Gardening With Children and Why It MattersI’ve often found that, where there is dirt, the children will follow.  Wouldn’t it be great if they were doing something productive while they ruin their latest pair of jeans?  Well, they can.  It’s called gardening for kids, and anyone can do it.

I love gardening for a myriad of reasons.  It requires my children to enjoy the great outdoors.  It teaches my them the science behind growing things.  It encourages a love for healthy, organic produce.  It creates a sense of gratitude for the food we eat, and fills them with the joy of accomplishment when they are able to pick and make use of something they worked so hard to cultivate.

Family gardening has changed dramatically over the years.  Most of us don’t live on multi-acre farms where we grow our family’s entire food store.  Our space is limited, and creativity is required to maximize our harvest.  You need not go any farther than pinterest to find countless ideas for designing a garden that fits your location and house type.  Regardless of the size, scope, or design you choose, make sure you include your children in the gardening adventure.

Here are 5 ways the kids can participate in your family gardening:

Soil Prep

Dirt is the worlds oldest toy.  My children would rather play in it than just about anything.  Give them a small shovel or rake and let them play.  They can soften and work the dirt, hunt for helpful earthworms, and relocate rocks from your garden bed to their “rare” stones collection.  They’ll get dirty, but just think of the nap they will take afterwards and feel better.

Seed/Set Selection

My children look forward to visiting the plant store every spring.  They search the shelves of sets for the tallest, best looking plants.  They pursue seed stands for the brightest flowers and the best looking watermelons.  Invariably, they start planning the perfect fall jack-o-lanterns when we pick out our pumpkins.  Unbeknownst to them, they are learning they can start with something small, add some time and elbow grease, and end up with something great.


If there is something that rivals the fun of playing with dirt, it’s water.  My children tend to find ways to play with water, regardless of where it is.  Why not have them pouring it outside, on a plant, rather than all over the bathroom floor.  They can pull on swim suits and have a grand, muddy adventure, or you can use it as a daily chore to teach responsibility and consistency.


Weeding is not my favorite gardening job, but, done correctly, it can be the setting for some fantastic family time.  I love that it teaches my children to work, but it also allows me to demonstrate that work can be fun.  We tell stories, sing crazy songs, and plan vacations while weeding together.  We have contests to see who finishes first or who extracted the longest root.  During harvest time, we snack while we work.  Everyone hopes to be assigned to the strawberry patch.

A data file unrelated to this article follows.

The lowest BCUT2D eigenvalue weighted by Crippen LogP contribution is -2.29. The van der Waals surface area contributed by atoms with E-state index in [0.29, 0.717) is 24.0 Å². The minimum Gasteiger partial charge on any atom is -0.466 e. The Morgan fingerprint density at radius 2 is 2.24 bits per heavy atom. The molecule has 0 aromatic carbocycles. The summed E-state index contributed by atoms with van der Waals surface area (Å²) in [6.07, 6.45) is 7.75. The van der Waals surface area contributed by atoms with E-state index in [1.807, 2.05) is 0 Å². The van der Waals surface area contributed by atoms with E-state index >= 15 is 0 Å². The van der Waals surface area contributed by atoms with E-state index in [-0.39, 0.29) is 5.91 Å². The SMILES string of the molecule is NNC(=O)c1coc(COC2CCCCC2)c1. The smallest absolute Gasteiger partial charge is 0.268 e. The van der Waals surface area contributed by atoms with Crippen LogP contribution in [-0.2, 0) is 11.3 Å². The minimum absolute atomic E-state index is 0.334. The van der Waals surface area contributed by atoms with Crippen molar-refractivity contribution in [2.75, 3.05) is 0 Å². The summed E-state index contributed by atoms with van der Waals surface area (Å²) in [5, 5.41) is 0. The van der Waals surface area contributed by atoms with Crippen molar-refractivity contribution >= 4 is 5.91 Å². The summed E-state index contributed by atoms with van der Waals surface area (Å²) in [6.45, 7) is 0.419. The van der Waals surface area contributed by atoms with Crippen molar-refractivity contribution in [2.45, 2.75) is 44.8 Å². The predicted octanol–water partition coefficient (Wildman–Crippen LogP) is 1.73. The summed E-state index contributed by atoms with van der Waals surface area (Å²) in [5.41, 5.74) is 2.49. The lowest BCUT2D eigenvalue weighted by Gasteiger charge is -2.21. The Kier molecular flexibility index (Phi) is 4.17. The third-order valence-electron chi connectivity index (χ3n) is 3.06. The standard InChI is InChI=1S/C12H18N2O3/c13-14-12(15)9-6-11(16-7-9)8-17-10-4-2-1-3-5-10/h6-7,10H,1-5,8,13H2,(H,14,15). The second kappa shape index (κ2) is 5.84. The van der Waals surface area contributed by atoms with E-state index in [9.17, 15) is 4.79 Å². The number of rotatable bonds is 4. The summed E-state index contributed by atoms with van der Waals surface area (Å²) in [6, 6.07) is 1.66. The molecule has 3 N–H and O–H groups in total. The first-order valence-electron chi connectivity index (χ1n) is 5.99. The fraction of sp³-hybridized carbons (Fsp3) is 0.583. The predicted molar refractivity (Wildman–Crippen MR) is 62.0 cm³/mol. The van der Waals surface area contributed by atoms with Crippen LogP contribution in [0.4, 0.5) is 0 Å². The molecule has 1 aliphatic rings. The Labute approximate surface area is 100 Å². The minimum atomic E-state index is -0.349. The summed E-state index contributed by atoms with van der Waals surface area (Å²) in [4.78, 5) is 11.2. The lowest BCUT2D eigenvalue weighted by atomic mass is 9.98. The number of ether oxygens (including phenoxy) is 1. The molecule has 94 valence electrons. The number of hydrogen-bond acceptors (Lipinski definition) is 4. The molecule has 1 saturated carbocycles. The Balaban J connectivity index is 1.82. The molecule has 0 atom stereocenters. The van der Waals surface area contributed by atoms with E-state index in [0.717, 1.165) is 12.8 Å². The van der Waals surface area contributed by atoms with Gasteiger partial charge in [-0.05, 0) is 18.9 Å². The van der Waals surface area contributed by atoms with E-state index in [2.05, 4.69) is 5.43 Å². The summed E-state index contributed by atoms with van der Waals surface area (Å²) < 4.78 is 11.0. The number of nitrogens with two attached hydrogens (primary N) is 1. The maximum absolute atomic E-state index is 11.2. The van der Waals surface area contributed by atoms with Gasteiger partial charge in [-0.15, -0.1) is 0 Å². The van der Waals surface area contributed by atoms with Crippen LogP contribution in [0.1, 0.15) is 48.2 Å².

The harvest is the grand finale to months of hard work and preparation.  It has been celebrated across cultures and languages for many millennia.  Children, like the rest of us, love to see the fruits of their labors, and gardening allows that in a very literal sense.  Beyond the sense of pure accomplishment at harvest time, my children also reap the post-gardening benefit of appreciating a greater variety of vegetables and fruits.  After all that work, they want to try it, and they want to like it.  They don’t always, but the odds just went up substantially.

Whether you garden on acres with a tractor, in a 4’ X 4’ raised bed, or in pots by the window, find ways to include your children in the gardening process.  In doing so you are planting beyond the tomato harvest later this summer.  You are sowing the seeds of good health, hard work, and good ol’ fashioned gratitude in your little ones.

3 comments on “Gardening With Children and Why It Matters”

  1. Well put Amy, everything you have mentioned here is right on and good ideas to involve our youth. It not only increases quality time but teaches them the importance of whole raw foods which I am huge advocate for. I hope this will inspire other parents to start a garden, no matter how large or small. Kudos to you Amy.

  2. I’ve only experimented with growing herbs in terms of gardening so far, but I can say that when I involved my little ones in the planting/watering, caring of them, my kids were more likely to enjoy eating them, rather than avoiding the “icky green stuff” that they would have automatically vetoed before. You’re right about getting your child involved in the process!

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